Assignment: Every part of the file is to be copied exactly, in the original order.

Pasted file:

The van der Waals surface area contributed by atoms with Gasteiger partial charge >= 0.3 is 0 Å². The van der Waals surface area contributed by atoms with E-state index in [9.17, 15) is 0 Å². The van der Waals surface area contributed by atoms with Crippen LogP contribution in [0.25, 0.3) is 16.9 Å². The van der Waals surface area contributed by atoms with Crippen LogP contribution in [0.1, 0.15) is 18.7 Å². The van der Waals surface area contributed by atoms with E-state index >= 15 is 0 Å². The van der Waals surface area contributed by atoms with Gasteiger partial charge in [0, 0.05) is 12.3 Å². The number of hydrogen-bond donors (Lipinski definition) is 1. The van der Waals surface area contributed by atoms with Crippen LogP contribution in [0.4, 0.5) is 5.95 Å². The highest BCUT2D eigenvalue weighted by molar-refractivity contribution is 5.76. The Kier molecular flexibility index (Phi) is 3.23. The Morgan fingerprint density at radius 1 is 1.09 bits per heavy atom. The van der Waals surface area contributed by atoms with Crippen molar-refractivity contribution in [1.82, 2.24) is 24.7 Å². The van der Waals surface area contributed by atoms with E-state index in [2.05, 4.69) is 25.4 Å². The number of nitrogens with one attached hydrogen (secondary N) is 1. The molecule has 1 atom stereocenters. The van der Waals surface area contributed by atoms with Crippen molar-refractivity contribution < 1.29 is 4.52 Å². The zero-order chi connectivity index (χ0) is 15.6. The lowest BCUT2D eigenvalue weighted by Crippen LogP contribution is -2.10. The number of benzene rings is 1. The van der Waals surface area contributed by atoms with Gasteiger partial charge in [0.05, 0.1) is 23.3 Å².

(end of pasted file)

The van der Waals surface area contributed by atoms with Gasteiger partial charge >= 0.3 is 0 Å². The van der Waals surface area contributed by atoms with E-state index in [9.17, 15) is 0 Å². The van der Waals surface area contributed by atoms with Crippen LogP contribution in [0.25, 0.3) is 16.9 Å². The van der Waals surface area contributed by atoms with Crippen LogP contribution in [0.1, 0.15) is 18.7 Å². The van der Waals surface area contributed by atoms with E-state index >= 15 is 0 Å². The van der Waals surface area contributed by atoms with Gasteiger partial charge in [0, 0.05) is 12.3 Å². The number of hydrogen-bond donors (Lipinski definition) is 1. The van der Waals surface area contributed by atoms with Crippen LogP contribution in [0.4, 0.5) is 5.95 Å². The highest BCUT2D eigenvalue weighted by molar-refractivity contribution is 5.76. The Kier molecular flexibility index (Phi) is 3.23. The Morgan fingerprint density at radius 1 is 1.09 bits per heavy atom. The van der Waals surface area contributed by atoms with Crippen molar-refractivity contribution in [1.82, 2.24) is 24.7 Å². The van der Waals surface area contributed by atoms with E-state index in [2.05, 4.69) is 25.4 Å². The number of nitrogens with one attached hydrogen (secondary N) is 1. The molecule has 1 atom stereocenters. The van der Waals surface area contributed by atoms with Crippen molar-refractivity contribution < 1.29 is 4.52 Å². The zero-order chi connectivity index (χ0) is 15.6. The lowest BCUT2D eigenvalue weighted by Crippen LogP contribution is -2.10. The number of benzene rings is 1. The van der Waals surface area contributed by atoms with Gasteiger partial charge in [0.05, 0.1) is 23.3 Å².